Legacy Village, a 450,000-square-foot development near Lowe’s, is an urban center along the proposed transit route that includes 100 upscale town homes as well as retail. Mooresville Gateway, a 50-acre development of offices and retail, includes banking, restaurants and shops.
Another development, Catalina Bay hopes to attract NASCAR businesses, Lowe’s vendors and medical tenants, and also includes plans for a 12-story, 250-room Marriott Hotel.
Serving many of the new developments west of I-77 in Mooresville is Winslow Bay Commons, a 255,000-square-foot shopping center at N.C. 150 and Bluefield Road. The center includes TJ Maxx, Dick’s Sporting Goods, Pier 1, Linens ‘N Things and Caribou Coffee.
Mooresville is home to more than 60 racing teams. Dale Earnhardt Inc., headquartered in Mooresville, employs about 200 people and owns the racing teams of Dale Earnhardt Jr., Michael Waltrip and Jeff Green. The site offers a tribute to the late Dale Earnhardt, museum, souvenir shop and viewing window.
The North Carolina Racing Hall of Fame features more than 35 race cars, showcases and a gift shop. On N.C. 150, Memory Lane Museum displays the history of racing and automobiles with more than 100 exhibits, including racing go-carts and more than 15 types of race cars. Located in Lake Norman Business Park, 5 Off 5 On is a training center to prepare pit crew mechanics for professional racing.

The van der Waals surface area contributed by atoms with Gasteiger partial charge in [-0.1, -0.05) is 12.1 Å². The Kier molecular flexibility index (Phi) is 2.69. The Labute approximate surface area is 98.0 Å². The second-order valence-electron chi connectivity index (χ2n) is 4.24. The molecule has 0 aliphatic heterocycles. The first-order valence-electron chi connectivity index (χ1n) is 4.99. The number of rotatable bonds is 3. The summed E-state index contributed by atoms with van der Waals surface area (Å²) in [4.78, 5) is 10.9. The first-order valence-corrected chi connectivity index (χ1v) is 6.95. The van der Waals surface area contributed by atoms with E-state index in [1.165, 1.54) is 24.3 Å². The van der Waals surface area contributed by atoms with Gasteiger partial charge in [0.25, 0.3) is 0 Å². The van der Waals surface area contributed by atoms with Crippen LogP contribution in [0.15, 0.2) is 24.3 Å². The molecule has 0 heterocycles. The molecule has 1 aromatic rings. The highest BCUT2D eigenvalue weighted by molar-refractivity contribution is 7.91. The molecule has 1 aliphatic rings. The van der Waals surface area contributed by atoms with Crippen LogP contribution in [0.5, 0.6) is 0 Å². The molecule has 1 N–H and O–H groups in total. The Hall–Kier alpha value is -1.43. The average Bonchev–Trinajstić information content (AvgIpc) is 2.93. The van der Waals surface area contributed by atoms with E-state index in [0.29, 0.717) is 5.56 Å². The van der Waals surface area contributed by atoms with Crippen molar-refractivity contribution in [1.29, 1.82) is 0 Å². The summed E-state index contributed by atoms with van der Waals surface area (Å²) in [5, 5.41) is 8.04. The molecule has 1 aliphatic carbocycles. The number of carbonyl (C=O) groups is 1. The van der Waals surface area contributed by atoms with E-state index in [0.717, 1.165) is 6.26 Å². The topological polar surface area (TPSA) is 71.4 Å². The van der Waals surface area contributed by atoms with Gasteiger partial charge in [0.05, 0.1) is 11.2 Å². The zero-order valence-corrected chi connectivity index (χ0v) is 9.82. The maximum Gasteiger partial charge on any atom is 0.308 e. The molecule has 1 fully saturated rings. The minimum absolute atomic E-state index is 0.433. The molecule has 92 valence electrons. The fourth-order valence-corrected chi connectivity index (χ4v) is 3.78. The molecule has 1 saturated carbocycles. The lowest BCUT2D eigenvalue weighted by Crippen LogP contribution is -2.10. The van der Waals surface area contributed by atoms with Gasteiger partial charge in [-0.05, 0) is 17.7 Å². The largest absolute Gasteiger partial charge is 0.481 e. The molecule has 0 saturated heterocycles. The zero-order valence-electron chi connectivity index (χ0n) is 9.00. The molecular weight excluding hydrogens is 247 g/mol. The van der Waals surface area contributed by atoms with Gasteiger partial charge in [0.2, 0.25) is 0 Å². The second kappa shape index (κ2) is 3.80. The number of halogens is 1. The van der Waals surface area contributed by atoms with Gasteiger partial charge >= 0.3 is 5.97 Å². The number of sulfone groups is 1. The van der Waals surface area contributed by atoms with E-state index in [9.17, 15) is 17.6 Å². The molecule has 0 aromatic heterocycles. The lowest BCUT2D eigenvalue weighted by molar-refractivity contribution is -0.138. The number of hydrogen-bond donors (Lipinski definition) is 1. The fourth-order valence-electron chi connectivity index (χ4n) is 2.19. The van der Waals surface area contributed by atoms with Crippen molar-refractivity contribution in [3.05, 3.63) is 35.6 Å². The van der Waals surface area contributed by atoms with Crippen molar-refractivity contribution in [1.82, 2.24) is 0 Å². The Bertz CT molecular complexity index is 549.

Mooresville offers plenty of outdoor opportunities for recreation.
Stumpy Creek Park offers 83 acres with soccer fields, ball fields, picnic shelters, a playground, walking track and nine-hole disc golf course. Adjacent to the park is Stumpy Creek Boat Landing, a public boat launch area. On Bellingham Road, Bellingham Park covers 47 acres and offers walking and biking trails, a sand volleyball court, horseshoe pits and a playground. Just outside of downtown, Edgemoor Park provides tennis courts, baseball fields, a playground and picnic area.
The Iredell County Outdoor Education Center provides high- and low-ropes courses as well as a 50-foot tower for climbing and rappelling. Located on 45 forested acres, the center also includes nature trails, campsites and a picnic pavilion with grills.
In nearby Troutman, Lake Norman State Park offers 1,600 acres of outdoor activities. With 13 miles of shoreline, the park also includes a brand-new beach — the only public swimming area on Lake Norman — staffed with lifeguards during the summer months. Near the beach, visitors can rent pedal boats and canoes or grab some snacks at the concession stand. Families also enjoy the community building for get-togethers. Lake Norman State Park features a 33-site campground and group camping site, hiking and mountain biking trails, educational and interpretive programs, and plenty of picnic areas.
Designed by Donald Ross and Porter Gibson, Mooresville Municipal Golf Course on West Wilson Avenue is a par-72 course with a driving range, snack bar, pro shop and conference room.
At Queen’s Landing, two paddle wheeler riverboat replicas — the Catawba Queen and Catawba Belle — are docked at an entertainment center that includes bumper boats, miniature golf, tennis courts, a floating dock bar and two restaurants.